With a lineage that spans more than two centuries, Old Overholt is America’s oldest continuously running whiskey brand—but its impressive heritage is pocked by episodes of mismanagement, disastrous distillery fires and near-extinction. Tracking its rise from the 19th-century log cabin in which it began to its 21st-century revival, cocktail historian David Wondrich argues in favor of the storied rye’s recent rebirth. [The Daily Beast]

Even as successive studies highlight the correlation between health risks and moderate drinking, popular opinion remains divided. These disparities all hint at a larger issue at play: How can the scientific community implement advisories against something so deeply embedded in our cultural fabric? [Wired]

For some producers, the term “biodynamic winemaking” goes beyond the traditional definition to include a quasi-ritualistic compliance with the phases of the moon and the celestial calendar. One New York Times reporter immerses herself in the Tuscan wine country that’s home to a number of biodynamic vineyards, chronicling the winemaking approach behind some of the region’s most noteworthy wines. [New York Times]

Called the “godfather of absinthe,” Ted Breaux has been researching, deconstructing and reconstructing the legendary spirit for over two decades. Bitter Southerner visits Breaux at his home in Birmingham, Ala., where he keeps nearly an acre of land devoted to cultivating several hundred species of plants and botanicals. [Bitter Southerner]

In Saudi Arabia, where alcohol is strictly forbidden, the demand for contraband liquor remains high and the black market abounds. One particularly brazen group of bootleggers operated right under the nose of the country’s first Grand Mufti, the highest religious authority, even going so far as to store their illegal supply in the Grand Mufti’s house without his knowledge. Atlas Obscura shares the tale of the most fabled bootleggers in Saudi Arabian history. [Atlas Obscura]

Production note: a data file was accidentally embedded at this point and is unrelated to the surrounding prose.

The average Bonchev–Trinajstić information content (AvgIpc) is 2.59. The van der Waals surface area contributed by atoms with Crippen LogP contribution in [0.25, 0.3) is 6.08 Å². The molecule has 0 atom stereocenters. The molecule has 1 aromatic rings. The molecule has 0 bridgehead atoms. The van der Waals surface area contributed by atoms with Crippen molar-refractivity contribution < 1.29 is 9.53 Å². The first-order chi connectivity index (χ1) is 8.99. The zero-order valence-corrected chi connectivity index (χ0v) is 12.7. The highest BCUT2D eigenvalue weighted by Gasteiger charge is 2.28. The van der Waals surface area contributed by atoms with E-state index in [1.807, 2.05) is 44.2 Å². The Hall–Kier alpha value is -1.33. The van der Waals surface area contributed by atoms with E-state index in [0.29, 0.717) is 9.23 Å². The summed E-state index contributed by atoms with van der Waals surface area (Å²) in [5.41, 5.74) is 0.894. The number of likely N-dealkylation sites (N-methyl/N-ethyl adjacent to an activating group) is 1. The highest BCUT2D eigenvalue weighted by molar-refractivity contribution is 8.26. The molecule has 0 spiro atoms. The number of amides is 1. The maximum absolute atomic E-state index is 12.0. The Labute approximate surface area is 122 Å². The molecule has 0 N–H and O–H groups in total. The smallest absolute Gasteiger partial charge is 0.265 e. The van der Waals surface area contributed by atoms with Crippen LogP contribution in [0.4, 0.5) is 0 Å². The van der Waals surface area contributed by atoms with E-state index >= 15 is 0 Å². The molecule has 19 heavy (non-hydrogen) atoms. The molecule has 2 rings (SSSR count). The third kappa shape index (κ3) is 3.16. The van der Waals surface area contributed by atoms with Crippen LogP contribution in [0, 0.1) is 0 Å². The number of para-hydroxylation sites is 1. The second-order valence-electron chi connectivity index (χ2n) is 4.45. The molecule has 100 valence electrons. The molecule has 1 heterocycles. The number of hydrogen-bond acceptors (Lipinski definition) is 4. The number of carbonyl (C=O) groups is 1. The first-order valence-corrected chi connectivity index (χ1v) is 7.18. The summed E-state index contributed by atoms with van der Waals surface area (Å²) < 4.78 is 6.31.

And on PUNCH, Jon Bonné wondered whether a wine list could help close the gender gap; Robert Simonson took us on a bar crawl of the craft cocktail revival; Zachary Sussman went in search of authenticity in wine; Laura Kiniry explored Tommy’s Joynt, one of San Francisco’s last hofbraus, while Sarah Baird visited Bullet’s, one of NOLA’s greatest hidden jazz bars; Kara Newman introduced us to the new Martini and the second coming of the Jungle Bird; Drew Lazor offered a hard-hitting investigation of Pedialyte’s hangover-curing abilities; Christopher Ross went inside the world of bartending competitions; Lizzie Munro asked what the hell is a Crusta; Aaron Goldfarb mined more than 10 years of ratings to understand how craft beer fetishization has evolved and much, much more.

Related Articles

Tagged: longreads

5 o'clock?